posted by Bethel Communications | Sep 22, 2022

Hello, friends. Thank you for listening to the Anchored Daily podcast. My name is Matthew, I’m our adult discipleship director here at Bethel and I appreciate you tuning in. Today we are unpacking Nehemiah chapter 5 and talking about how to deal with internal opposition. If you have been following along in our series in Nehemiah, we have seen the people of Israel needing to overcome some serious opposition from the surrounding people. In chapter 5 though, we see it go to another level when the opposition actually comes from within the people of God. 

I believe moments like these are some the most painful for us to deal with. It’s one thing when the world opposes us, we expect that. But when we are wounded by fellow believers it catches us by surprise. Shouldn’t they know better? Shouldn’t this be the place where things like that don’t happen? I say all the time, we actually shouldn’t be surprised by sin in the church. Yes, we are being sanctified and without excuse, but we are still sinners. When you put a bunch of sinners together, guess what you are going to get – you’re going to get sin! Still, those wounds hurt and we have to learn to deal with them and we can learn a lot from how Nehemiah handles the situation. 

Nehemiah 5 starts with a complaint from the people, they don’t have enough grain, nor the money to buy grain. Why is this happening? There are a number of reasons. Many had left their fields to work on rebuilding the wall, there was a famine at the time, and the king was taxing them heavily. All of those are bad enough but the last reason is the worst. The nobles, the Israelites who actually had wealth, were charging interest to the people needing to borrow money so they could buy food. As the debts of the people compound the nobles are taking land, vineyards, and making it impossible for the people to pay their debts back! Now people are literally being sold into debt-slavery to cover the cost. Charging interest and seizing land like that goes directly against Old Testament law and shows a total disregard for the welfare of their fellow Israelites. 

Here is what Nehemiah does. In verse 6 it says he became angry. Nehemiah is real about his emotions. When people hurt us, it is okay to feel angry or sad. We have to work through those emotions, but God doesn’t ask us to hide them or pretend they are not real. Note though, in verse 7, Nehemiah takes time to seriously consider the matter. He doesn’t act out of an emotional response, but takes time to chart a wise course of action. When we are dealing with issues in the church, we need to do the same. Before we write that email, approach that person, or make that phone call we need to carefully and prayerfully consider what the best thing to do is.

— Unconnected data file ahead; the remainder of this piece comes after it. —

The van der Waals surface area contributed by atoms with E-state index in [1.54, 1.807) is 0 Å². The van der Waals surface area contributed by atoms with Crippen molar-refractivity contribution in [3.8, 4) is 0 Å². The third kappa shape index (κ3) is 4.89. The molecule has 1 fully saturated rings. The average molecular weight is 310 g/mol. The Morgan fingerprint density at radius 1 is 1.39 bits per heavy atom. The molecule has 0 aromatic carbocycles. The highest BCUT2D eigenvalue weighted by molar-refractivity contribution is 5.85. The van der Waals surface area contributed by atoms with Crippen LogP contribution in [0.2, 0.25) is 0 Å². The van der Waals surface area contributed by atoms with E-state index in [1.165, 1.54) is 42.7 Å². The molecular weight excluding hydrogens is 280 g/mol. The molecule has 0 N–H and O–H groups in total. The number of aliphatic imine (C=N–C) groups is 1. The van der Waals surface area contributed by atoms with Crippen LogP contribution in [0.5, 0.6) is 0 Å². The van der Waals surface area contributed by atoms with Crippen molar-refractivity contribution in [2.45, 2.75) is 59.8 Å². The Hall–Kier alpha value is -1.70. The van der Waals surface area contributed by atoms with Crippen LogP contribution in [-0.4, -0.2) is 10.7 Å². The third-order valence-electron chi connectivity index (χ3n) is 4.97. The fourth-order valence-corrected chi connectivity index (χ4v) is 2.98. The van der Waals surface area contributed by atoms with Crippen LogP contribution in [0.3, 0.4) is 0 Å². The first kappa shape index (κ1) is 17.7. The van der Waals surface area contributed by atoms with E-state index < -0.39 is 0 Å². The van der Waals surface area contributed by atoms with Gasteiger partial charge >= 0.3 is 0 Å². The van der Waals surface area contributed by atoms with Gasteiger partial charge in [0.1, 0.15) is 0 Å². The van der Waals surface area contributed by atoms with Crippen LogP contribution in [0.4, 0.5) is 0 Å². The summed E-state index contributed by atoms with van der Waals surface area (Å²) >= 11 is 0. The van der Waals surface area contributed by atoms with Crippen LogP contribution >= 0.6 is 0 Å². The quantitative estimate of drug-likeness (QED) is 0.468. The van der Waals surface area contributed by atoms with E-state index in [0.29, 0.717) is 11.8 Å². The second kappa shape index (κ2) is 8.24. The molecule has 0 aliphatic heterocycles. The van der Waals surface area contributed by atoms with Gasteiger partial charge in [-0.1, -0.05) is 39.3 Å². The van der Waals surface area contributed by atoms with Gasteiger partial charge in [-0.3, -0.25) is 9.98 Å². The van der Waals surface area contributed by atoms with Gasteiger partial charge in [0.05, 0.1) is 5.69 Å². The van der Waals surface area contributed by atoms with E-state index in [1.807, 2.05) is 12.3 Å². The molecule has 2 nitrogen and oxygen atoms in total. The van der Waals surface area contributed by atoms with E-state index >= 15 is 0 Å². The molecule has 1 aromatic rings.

Nehemiah then takes action, he calls out the leaders. He explains why what they did was wrong and tells them what they need to do to make it right. In this case, that includes giving back everything they have seized, including any interest they have collected. For us, we are reminded that sin issues cannot be ignored in the church. We need to be brave enough to take action and speak truth into each other’s lives. 

The leaders respond well. They recognize Nehemiah is right. They repent and return all that was taken. As we consider how to handle internal struggles in the church, let us also remember we need to have a proper response when we are called out. Before we are willing to call out others, we do well to examine ourselves and make sure we are also willing to be held accountable. 

The final half of chapter 5 is an example of Nehemiah’s generosity. He was appointed governor of Judah, but doesn’t take all that is allotted to him because he didn’t want to burden the people. Nehemiah is no hypocrite. He refuses to call out the sins of the nobles while not being willing to take action himself. Instead, he sets an example to follow. As we deal with struggles inside the church, we need to be willing to do the same. We have to be willing to live holy lives and do our best to set an example. We can’t do it perfectly, but we can all set an example by the way that we live. 

So, let’s review. How can we handle internal struggles in the church? Let us be real and honest about our emotions. Let us not act out of emotion but instead take time to plan. Let us not be afraid to speak bold truth into one another’s lives. Let us be willing to also be held accountable for own sins and respond with repentance. And let us seek to live holy lives together, setting an example to follow. 

Let’s pray. Father, I thank you for the example that Nehemiah sets for us in this chapter. We humbly ask that you help us to be wise like he was when we see sin issues in the church. May we become a people that accepts accountability, humbly repents, and finds ways to move forward together. Amen.


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